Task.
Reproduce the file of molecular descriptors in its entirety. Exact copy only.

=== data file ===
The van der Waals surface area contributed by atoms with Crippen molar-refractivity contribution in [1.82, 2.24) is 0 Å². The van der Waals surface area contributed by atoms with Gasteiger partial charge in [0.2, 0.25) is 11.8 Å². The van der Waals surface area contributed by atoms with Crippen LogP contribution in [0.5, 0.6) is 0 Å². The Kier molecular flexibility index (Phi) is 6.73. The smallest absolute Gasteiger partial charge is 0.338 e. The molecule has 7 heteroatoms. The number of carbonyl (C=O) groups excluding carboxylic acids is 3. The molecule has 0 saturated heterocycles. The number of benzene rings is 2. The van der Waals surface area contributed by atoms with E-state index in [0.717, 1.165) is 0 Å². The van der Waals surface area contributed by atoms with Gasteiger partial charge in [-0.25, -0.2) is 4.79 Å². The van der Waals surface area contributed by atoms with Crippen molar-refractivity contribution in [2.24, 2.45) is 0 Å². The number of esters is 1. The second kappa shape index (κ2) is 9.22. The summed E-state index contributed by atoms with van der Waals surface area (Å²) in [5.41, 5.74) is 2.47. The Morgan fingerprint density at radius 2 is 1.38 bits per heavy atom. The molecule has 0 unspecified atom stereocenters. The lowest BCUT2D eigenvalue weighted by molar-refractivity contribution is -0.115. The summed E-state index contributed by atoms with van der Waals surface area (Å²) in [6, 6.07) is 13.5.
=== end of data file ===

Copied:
The van der Waals surface area contributed by atoms with Crippen molar-refractivity contribution in [1.82, 2.24) is 0 Å². The van der Waals surface area contributed by atoms with Gasteiger partial charge in [0.2, 0.25) is 11.8 Å². The van der Waals surface area contributed by atoms with Crippen LogP contribution in [0.5, 0.6) is 0 Å². The Kier molecular flexibility index (Phi) is 6.73. The smallest absolute Gasteiger partial charge is 0.338 e. The molecule has 7 heteroatoms. The number of carbonyl (C=O) groups excluding carboxylic acids is 3. The molecule has 0 saturated heterocycles. The number of benzene rings is 2. The van der Waals surface area contributed by atoms with E-state index in [0.717, 1.165) is 0 Å². The van der Waals surface area contributed by atoms with Gasteiger partial charge in [-0.25, -0.2) is 4.79 Å². The van der Waals surface area contributed by atoms with Crippen molar-refractivity contribution in [2.24, 2.45) is 0 Å². The number of esters is 1. The second kappa shape index (κ2) is 9.22. The summed E-state index contributed by atoms with van der Waals surface area (Å²) in [5.41, 5.74) is 2.47. The Morgan fingerprint density at radius 2 is 1.38 bits per heavy atom. The molecule has 0 unspecified atom stereocenters. The lowest BCUT2D eigenvalue weighted by molar-refractivity contribution is -0.115. The summed E-state index contributed by atoms with van der Waals surface area (Å²) in [6, 6.07) is 13.5.